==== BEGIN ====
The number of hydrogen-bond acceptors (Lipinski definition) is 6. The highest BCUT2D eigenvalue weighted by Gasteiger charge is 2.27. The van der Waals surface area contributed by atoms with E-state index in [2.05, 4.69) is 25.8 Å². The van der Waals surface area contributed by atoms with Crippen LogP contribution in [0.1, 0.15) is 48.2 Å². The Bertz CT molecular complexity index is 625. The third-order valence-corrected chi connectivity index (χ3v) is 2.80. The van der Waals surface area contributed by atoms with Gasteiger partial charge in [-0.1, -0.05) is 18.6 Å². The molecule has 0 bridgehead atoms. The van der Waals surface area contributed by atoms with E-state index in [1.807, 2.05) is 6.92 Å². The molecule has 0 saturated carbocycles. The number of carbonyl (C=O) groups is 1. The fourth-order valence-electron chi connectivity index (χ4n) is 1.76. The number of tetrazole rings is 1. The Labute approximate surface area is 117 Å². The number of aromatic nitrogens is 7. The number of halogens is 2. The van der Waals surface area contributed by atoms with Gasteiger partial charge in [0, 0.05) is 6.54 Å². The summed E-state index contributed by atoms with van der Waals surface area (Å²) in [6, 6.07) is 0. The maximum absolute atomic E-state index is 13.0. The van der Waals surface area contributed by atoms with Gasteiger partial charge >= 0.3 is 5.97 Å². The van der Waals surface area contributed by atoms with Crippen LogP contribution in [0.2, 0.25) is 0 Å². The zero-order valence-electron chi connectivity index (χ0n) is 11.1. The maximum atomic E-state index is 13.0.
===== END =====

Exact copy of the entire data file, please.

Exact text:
The number of hydrogen-bond acceptors (Lipinski definition) is 6. The highest BCUT2D eigenvalue weighted by Gasteiger charge is 2.27. The van der Waals surface area contributed by atoms with E-state index in [2.05, 4.69) is 25.8 Å². The van der Waals surface area contributed by atoms with Crippen LogP contribution in [0.1, 0.15) is 48.2 Å². The Bertz CT molecular complexity index is 625. The third-order valence-corrected chi connectivity index (χ3v) is 2.80. The van der Waals surface area contributed by atoms with Gasteiger partial charge in [-0.1, -0.05) is 18.6 Å². The molecule has 0 bridgehead atoms. The van der Waals surface area contributed by atoms with E-state index in [1.807, 2.05) is 6.92 Å². The molecule has 0 saturated carbocycles. The number of carbonyl (C=O) groups is 1. The fourth-order valence-electron chi connectivity index (χ4n) is 1.76. The number of tetrazole rings is 1. The Labute approximate surface area is 117 Å². The number of aromatic nitrogens is 7. The number of halogens is 2. The van der Waals surface area contributed by atoms with Gasteiger partial charge in [0, 0.05) is 6.54 Å². The summed E-state index contributed by atoms with van der Waals surface area (Å²) in [6, 6.07) is 0. The maximum absolute atomic E-state index is 13.0. The van der Waals surface area contributed by atoms with Gasteiger partial charge >= 0.3 is 5.97 Å². The van der Waals surface area contributed by atoms with Crippen LogP contribution in [0.2, 0.25) is 0 Å². The zero-order valence-electron chi connectivity index (χ0n) is 11.1. The maximum atomic E-state index is 13.0.